Commented Nov 11, 2016 at 15:29
  • 42
    @Sana There is ZERO for the student to apologize for, and I don't see any misunderstandings. I also question how prestigious the conference is, as prestigious conferences don't need to point out how prestigious they are. Commented Nov 11, 2016 at 15:42
  • 16
    @Sana -- If I were running a society, and had this guy communicating inappropriately with students on my organization's behalf, I'd want to know about it. Commented Nov 11, 2016 at 15:50
  • 14
    I've got to wonder if there is a huge cultural difference here, because at least in the US the letter and the stated advice from the supervisor to be submissive is beyond any norm I've ever been a part of. It's the sort of behavior that, in a culture of honor, would get you a duel - or at least told to shove it. But then, it sounds like we are both from cultures that strongly value dominance, assertiveness, directness, and emphasize the rights and respect of the individual (attendee, consumer, etc). Not all cultures share these traits, so OP's mileage may vary.
    – BrianH
    Commented Nov 11, 2016 at 22:04
  • 8
    @BrianDHall: I can confidently vouch that in most of Europe, the organisers’ response is also well outside academic norms.
    – PLL
    Commented Nov 13, 2016 at 15:30

The initial agreement is perhaps a bit heavy handed but not too strange and comes across a covering themselves against people who see the workshops as an opportunity to spend a few days in a hotel getting drunk.

Threatening legal action for bad behaviors is understandable but it is odd that they would feel the need to make this point if it really is a respected academic course with stringent entry requirements. Legal action for non attendance is just odd, as long as you have paid it's no skin off their nose whether you actually turn up or not...unless the real point of the 'workshop' is to sell you something.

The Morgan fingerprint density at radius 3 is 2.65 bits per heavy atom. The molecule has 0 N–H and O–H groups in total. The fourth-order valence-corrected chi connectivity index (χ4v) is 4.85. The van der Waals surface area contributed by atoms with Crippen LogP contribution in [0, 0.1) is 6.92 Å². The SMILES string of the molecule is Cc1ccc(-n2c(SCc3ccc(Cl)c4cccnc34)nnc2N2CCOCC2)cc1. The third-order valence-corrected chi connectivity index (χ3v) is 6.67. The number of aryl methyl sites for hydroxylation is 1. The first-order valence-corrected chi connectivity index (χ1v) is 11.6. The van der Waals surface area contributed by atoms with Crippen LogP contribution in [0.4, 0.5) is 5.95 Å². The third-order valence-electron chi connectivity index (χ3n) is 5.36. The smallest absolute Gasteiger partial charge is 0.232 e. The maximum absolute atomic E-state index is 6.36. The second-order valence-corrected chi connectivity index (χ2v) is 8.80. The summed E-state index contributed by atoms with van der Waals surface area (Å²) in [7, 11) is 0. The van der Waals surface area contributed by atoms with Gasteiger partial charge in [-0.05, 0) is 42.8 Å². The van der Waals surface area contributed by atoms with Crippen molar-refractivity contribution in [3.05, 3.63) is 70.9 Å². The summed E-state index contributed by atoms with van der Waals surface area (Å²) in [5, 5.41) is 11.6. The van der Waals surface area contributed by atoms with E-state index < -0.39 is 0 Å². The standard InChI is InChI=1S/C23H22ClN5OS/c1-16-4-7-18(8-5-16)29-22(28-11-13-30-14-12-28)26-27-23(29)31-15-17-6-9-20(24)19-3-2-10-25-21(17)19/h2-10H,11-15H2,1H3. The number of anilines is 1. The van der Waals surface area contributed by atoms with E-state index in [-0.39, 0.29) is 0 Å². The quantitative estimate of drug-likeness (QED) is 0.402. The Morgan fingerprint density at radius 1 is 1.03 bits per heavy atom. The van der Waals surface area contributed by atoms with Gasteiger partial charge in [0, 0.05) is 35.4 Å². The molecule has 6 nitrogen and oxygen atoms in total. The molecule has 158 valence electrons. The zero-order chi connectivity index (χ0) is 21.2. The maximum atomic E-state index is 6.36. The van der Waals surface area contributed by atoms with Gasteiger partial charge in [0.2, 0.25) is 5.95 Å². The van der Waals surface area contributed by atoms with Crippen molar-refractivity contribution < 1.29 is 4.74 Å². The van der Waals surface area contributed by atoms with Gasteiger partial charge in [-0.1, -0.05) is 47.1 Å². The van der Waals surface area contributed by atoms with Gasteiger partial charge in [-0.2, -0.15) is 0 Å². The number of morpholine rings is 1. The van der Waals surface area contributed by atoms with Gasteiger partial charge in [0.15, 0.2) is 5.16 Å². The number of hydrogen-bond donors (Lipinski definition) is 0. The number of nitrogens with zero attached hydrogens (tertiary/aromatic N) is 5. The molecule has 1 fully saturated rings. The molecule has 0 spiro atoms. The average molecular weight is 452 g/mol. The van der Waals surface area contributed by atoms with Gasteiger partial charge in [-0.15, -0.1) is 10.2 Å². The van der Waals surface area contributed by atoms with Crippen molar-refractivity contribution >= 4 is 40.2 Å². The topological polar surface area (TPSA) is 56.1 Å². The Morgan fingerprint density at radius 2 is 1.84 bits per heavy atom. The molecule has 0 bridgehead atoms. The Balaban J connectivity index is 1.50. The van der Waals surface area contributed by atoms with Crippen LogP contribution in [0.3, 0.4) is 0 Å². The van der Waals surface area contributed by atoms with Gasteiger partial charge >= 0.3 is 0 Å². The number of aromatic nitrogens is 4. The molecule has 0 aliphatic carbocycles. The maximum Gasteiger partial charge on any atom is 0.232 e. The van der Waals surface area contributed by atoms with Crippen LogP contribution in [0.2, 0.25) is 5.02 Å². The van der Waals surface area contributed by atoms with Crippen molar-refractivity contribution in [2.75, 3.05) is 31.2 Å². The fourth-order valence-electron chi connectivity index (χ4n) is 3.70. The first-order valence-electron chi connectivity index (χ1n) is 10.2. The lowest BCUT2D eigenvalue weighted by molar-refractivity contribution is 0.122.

However the reply to your reasonable query is worrying and has a lot of the hallmarks of very dubious hard sell tactics. It is entirely reasonable for them to say that they require full attendance and a minimum standard of behavior but equally it is entirely reasonable for you to query what would happen if you are ill or have to fulfil other commitments ans as such this reply does seem overly aggressive.

For example you might expect a more professional reply to be worded like :

'This is a demanding course and we do expect all participants to attend all scheduled events in order to get the full benefit and missing some parts by individuals cannot be made up later. If you have other commitments you may wish to reconsider your booking.' Terse but polite the message being take it or leave it which is fair enough.

Equally some of the language is a bit awkward and weird This course, unlike others is a prestigious and highly demanding one and You should rather be happy and positive to get an opportunity like this really do ring alarm bells indeed the phrase 'world leaders' is a very strange one to use in this context.